In addition, many hardcore Tyketto fans spoke of their surprise at how good Bad Touch were and what an impressive show they put on. This was welcome praise for the band, given the completely new audience Tyketto brings in comparison to Bonafide and the Electric Boys.
|Photo courtesy of Robert Balmer Photography|
A good night’s sleep followed and a midday start for the trek to Manchester and a trip across Snake Pass for us in the mini mean Bad Touch machine, before we landed at the Club Academy again for the final date of the tour. We were in the basement room once more, a large, quirky space with seating areas, a pit for standing and a perfect merch area at the back of the room. I set up for what I hoped would be the most successful night of the week.
After setting up, we headed for Weatherspoon’s again for the last supper, and a catch up on the successes and failures of the tour, and ideas going forward. A longer soundcheck by the boys is a new addition to this tour, as they double check the now more prominent backing vocal harmonies. A quick clothes change before doors were opened and I immediately had a queue.
Lots of familiar faces came to say hello, and one couple who had seen the band 16 times this year, came for a chat. It’s amazing to see how much of an impact this last year has had on their popularity. For the last time on the road in 2014, we watched Rob expertly lead Steve into the mesmerising ‘Halfway Home’ before completing a note-perfect guitar solo, showing off his skills to absolute perfection.
‘New Day’ fittingly finishes the set nowadays, and although not my favourite Bad Touch song of all time, it really has grown on me over the week, and I can see the impact of ending the set with it. I think I’ll always be a traditionalist and want the set to end with ‘Down’, but I see the need for change, and the ending is perfectly done as usual.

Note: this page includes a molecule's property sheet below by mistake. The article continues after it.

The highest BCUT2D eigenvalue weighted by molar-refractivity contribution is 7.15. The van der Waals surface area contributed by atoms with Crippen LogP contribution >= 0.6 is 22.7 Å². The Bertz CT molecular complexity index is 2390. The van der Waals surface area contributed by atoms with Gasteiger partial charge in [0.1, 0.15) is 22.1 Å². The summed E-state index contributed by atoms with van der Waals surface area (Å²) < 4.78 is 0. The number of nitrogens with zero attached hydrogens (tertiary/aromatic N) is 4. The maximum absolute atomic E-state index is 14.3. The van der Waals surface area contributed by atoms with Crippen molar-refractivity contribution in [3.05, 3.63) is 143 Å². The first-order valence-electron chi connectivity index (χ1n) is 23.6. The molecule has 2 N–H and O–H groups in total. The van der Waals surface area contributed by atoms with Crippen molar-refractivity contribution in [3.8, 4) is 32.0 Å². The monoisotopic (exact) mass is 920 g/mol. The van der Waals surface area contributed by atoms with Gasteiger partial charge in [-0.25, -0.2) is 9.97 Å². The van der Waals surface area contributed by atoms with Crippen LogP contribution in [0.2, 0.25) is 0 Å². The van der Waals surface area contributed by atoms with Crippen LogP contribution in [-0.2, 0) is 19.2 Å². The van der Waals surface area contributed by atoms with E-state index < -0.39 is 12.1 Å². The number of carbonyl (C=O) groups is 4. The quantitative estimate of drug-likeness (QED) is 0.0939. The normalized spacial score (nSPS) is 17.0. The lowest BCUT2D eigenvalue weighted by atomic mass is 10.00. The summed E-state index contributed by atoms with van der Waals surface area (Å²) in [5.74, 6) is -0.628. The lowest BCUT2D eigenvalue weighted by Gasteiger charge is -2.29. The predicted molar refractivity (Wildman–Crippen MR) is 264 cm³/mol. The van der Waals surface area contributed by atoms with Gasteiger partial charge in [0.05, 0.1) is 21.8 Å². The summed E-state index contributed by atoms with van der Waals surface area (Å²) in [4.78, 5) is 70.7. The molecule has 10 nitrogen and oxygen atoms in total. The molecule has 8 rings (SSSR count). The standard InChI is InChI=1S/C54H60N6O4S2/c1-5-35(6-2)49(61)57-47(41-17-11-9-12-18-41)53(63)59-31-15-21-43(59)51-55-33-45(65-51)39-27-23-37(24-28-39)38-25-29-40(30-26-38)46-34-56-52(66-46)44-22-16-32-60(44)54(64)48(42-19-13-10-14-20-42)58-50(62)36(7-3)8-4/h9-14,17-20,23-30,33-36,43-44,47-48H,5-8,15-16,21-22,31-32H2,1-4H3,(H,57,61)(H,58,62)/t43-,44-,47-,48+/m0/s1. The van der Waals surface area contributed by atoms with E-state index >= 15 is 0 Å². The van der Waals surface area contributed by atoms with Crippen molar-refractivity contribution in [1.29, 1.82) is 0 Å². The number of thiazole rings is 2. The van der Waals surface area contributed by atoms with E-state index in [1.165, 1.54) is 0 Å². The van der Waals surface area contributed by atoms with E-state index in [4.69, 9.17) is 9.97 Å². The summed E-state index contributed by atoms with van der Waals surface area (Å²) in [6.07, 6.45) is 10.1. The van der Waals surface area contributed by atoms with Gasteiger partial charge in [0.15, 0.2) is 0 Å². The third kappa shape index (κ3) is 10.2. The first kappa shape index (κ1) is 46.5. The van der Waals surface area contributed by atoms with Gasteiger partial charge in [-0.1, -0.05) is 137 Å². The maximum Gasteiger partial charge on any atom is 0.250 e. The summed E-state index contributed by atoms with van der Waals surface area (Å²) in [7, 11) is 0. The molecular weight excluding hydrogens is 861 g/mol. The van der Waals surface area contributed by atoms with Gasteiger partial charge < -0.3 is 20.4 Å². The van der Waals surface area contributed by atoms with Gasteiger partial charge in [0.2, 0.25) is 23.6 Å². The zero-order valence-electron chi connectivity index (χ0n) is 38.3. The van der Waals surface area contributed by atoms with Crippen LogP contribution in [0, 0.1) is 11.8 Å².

The tinge of sadness came in as Tyketto’s set began, as the short, but very sweet tour was almost at an end. We couldn’t have asked for a better reception, and we surpassed the merch sales target thanks to a record night in Manchester.
It’s difficult not to feel nostalgic about the last year. The band has achieved massive success – The Marshall Ultimate Band, winning a year’s endorsement and a slot at Download, a summer full of festivals from Les-Fest to Steelhouse, four UK tours in 13 months and two appearances at Hard Rock Hell. Add to this the huge amount of writing, practising and local performances by the boys, and it’s no wonder they’re now seen as a credible, professional bluesy rock band by thousands of new followers.
Despite their success, the band continues to work extremely hard to achieve their dreams, and I feel truly honoured to be involved with such a brilliant bunch of guys. Thank you, again, for letting us be a part of your wonderful, ongoing story. Here’s to an even more successful 2015!